How Kraken’s index wizard is besting Coinbase and Binance in the $58bn Bitcoin ETF race

How Kraken’s index wizard is besting Coinbase and Binance in the $58bn Bitcoin ETF race
As the founder of Kraken's CF Benchmarks division, Sui Chung has become its BTC index maven. Credit: Darren Joseph
  • Kraken's 2019 acquisition of CF Benchmarks has paid off handsomely in the Bitcoin ETF boom.
  • BlackRock, Ark Invest,and other Wall Street giants use the venture's Bitcoin Reference Rate.
  • Kraken is raking in licencing revenue as investors plough cash into ETFs.

Sui Chung couldn’t believe what he was seeing.

It was late one night in February, and Chung, the CEO of a financial outfit called CF Benchmarks, was eyeballing numbers on his laptop.

“I pulled up my revenue forecast,” Chung said in an interview at a coffee shop in London’s Soho neighbourhood. “By the time I’d done all the maths it was 1 am, and I was like … bloody hell.”

More than $1.4 billion had poured into 11 new Bitcoin exchange-traded funds in the last few weeks, according to data in the Bitcoin Reference Rate, or BRR, an index produced by his firm.

Six of those funds issued by Wall Street giants BlackRock, Ark Invest, and Franklin Templeton, among others, track the BRR index.

This meant Chung’s company was about to rake in loads in licencing revenues.

In one month, the Bitcoin ETFs had hit Chung’s one-year target. And the Bitcoin ETF boom was just getting started.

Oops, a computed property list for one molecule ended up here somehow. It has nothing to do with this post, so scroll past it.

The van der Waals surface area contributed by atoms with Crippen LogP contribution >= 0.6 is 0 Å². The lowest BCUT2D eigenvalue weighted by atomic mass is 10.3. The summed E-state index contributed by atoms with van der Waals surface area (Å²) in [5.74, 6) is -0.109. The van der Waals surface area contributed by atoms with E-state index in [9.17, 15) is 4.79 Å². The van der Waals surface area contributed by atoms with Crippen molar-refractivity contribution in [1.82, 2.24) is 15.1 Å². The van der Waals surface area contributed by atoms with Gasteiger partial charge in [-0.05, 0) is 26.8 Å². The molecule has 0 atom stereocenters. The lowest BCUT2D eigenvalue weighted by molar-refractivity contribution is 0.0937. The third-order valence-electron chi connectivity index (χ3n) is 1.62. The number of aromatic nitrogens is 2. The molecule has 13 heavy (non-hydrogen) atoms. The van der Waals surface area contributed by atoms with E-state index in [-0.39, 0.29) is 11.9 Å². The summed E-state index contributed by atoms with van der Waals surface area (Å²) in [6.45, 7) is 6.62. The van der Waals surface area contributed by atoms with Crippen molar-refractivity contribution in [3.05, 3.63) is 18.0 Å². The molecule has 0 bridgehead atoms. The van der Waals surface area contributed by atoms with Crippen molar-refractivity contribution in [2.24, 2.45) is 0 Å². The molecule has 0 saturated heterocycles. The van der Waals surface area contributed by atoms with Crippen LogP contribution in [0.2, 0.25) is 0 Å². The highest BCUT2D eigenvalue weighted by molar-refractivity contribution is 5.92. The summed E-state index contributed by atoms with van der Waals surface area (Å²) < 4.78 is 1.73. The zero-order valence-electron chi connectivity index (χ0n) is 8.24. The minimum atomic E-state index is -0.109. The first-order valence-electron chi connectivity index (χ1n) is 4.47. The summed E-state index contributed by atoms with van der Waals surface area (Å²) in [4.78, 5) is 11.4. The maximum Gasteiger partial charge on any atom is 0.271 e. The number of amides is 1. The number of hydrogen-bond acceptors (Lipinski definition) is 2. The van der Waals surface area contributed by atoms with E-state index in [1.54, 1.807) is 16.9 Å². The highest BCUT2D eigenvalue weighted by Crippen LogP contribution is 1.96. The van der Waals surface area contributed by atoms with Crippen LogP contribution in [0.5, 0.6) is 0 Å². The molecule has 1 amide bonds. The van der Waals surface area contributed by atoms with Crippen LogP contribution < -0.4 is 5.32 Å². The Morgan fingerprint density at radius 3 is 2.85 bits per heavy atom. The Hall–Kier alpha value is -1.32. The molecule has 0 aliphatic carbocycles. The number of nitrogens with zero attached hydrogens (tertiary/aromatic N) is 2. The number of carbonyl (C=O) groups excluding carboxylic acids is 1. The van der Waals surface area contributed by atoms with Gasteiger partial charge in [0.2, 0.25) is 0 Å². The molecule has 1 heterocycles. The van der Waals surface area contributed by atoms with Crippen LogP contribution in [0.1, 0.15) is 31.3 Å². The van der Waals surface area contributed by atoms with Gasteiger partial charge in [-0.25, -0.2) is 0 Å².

Eye-watering revenue

The performance also demonstrated the prescience of Kraken, the San Francisco-based crypto exchange. In 2019, Kraken acquired CF Benchmarks for a nine-figure sum.

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Now, investors have ploughed almost $58 billion into Bitcoin ETFs — CF Benchmarks is sitting on a cash cow as licence fees pile up.

Even better, neither Binance nor Coinbase, Kraken’s archrivals in the crypto exchange arena, have index businesses of their own.

And CF Benchmarks has excluded pricing data from Binance, world’s biggest and most liquid exchange because it doesn’t meet its criteria.

While CF Benchmarks doesn’t disclose how much it’s earning, it’s poised to generate fees for some time.

S&P Dow Jones, for instance, charges clients around 3 basis points, or 0.03%, on assets based on its S&P 500 indexes, according to a 2022 paper.

Consider just one of those ETFs — State Street’s — is managing $541 billion. That means S&P is bagging $162 million in fees from that one fund.

In April, Hong Kong approved Bitcoin and Ethereum ETFs and the three issuers — Harvest Global Investments, China AM, and Bosera AM — use the BRR as the benchmark for their offerings.

$40 trillion market

Without indexes, there wouldn’t be ETFs. Companies such as BlackRock’s iShares unit manufacture indexes to support ETFs. And they track everything from stocks to bonds to commodities such as gold and oil.

Benchmark indexes such as S&P 500 support a panoply of ETFs and have become fixtures in the $40 trillion retirement market.

Somewhere along the way, Chung realised that there was an opportunity create an index for Bitcoin.

With a background in benchmarking, Chung was steeped in the inner workings of the financial data that powers capital markets.

In 2016, Crypto Facilities, a London-based crypto derivatives exchange, realised it needed an index to help settle crypto futures contracts at the right price.

It was also in talks to provide this index to the CME, the derivatives trading giant in Chicago, for its forthcoming Bitcoin futures product.

‘No blueprint’

Chung was brought on to create the index with just four software developers, eventually creating a business under Crypto Facilities’ umbrella in 2018.